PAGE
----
Back to news & events


University of Victoria announces Master of Urban and Regional Planning

Posted 07 03 2024

in News

Professor Claire Freeman
Professor Claire Freeman
Professor Claire Freeman named programme director

The University of Victoria has just announced the launch of the Master of Urban and Regional Planning, designed for people who already have a first degree in a variety of disciplines such as design, architecture, environmental management, law, politics, or geography and want to contribute to better urban spaces and cities. It has been established as a programme to support career transition into a Planning career. The Master of Urban Planning complies with the accreditation procedures of the New Zealand Planning Institute. Provisional accreditation is expected in 2024, with full accreditation following shortly.

In the same statement, Professor Claire Freeman has been appointed as it's programme director. Professor Freeman states, “It is with great pleasure that that I get to lead the Master of Urban and Regional Planning in the heart of our capital city.

“There is a long overdue need for a planning education programme in Pōneke, and the first students will enter a dynamic and forward-thinking career that is in need of new graduates.

“Planning is about ‘making great places together’. Wellington is a fantastic place to achieve this.”

Students of the Master of Urban and Regional Planning will benefit from Professor Freeman’s research on children and young people, planning and urban biodiversity and sustainable communities.

Her current research, Negotiating Childhood Around the Pacific-Rim, asks the questions, ‘is the 21st century a good time to be a child?’ and ‘what action should governments and planners take to shape the places where children live?’ It focuses on children’s lived experiences in New Zealand, Samoa, Vietnam, China, and Indonesia, and the impacts of increasing urbanisation, rural to urban migration, and changing mobilities and technology.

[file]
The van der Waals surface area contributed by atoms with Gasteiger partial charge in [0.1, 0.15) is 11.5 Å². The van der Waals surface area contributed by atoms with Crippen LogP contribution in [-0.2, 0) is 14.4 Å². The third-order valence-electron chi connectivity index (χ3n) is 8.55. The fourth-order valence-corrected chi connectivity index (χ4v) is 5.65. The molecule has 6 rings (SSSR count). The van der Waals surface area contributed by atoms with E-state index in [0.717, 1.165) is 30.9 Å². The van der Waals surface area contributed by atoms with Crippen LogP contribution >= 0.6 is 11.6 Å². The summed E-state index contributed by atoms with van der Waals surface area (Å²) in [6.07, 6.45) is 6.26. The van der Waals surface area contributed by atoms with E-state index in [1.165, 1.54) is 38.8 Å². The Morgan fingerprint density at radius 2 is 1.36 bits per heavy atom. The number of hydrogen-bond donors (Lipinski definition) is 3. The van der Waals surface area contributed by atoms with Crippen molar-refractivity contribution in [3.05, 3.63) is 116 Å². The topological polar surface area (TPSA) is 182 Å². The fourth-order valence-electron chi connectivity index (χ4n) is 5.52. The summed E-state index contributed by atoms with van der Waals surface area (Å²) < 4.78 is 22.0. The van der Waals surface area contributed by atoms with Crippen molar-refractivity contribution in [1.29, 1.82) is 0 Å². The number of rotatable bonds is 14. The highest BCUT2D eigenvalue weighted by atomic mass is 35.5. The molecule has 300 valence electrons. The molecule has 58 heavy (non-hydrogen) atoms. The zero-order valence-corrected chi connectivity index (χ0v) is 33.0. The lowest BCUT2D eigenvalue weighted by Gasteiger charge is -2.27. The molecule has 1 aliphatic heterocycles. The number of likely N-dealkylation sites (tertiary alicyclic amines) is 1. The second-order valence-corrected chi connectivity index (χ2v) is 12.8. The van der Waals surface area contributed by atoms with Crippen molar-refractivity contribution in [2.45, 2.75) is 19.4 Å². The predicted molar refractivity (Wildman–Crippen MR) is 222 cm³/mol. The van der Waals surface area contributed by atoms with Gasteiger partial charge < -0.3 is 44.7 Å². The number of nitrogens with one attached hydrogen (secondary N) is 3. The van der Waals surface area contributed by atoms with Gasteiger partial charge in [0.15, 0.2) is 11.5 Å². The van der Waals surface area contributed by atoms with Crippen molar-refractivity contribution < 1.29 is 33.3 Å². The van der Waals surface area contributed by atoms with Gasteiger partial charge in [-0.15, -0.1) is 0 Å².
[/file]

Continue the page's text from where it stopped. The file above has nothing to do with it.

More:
In the research, Professor Freeman blends interviews with children and their families, family focus group discussions, photo essays, and childhood narrative mapping to examine changes to childhood.

“We aim to empower families and support professionals to identify ways that children’s lives have changed at family and neighbourhood levels”,

Professor Freeman summarises her career insights in an article ‘Twenty-five years of children's geographies: a planner's perspective’, published in the academic journal Children’s Geographies.

In the article, Professor Freeman recalls beginning her career researching children’s play, but gravitating to analysing transport and social trends in neighbourhoods, as well as collaborating with colleagues in education, childhood studies and most frequently zoology.

She highlights the need for future research to adopt a more mainstream global approach to childhood geographies based on inter-disciplinary integration and cross-world dialogue. News reports, including children in migrant ‘caravans’ in Central America—and recent children’s experiences in Gaza—highlight the need for more students to research these topics and for planners to respond to global events.

Professor Freeman’s up-coming book ‘Planning for the Caring City’ advocates for more care in cities.

“Clearly, for many, the current ways of planning and managing city environments are not working, given how human and non-human inhabitants struggle daily to maintain their well-being and survival.

“‘Planning for the Caring City’ discusses where care needs to be incorporated into cities, how we plan and create nurturing environments including for all who live in cities, human and non-human, and how to build sensitively, support meaningful livelihoods, and enable compassionate governance.

“I look forward to introducing these ideas in the Master of Urban and Regional Planning, so our students become changemakers and leaders in our cities and societies.”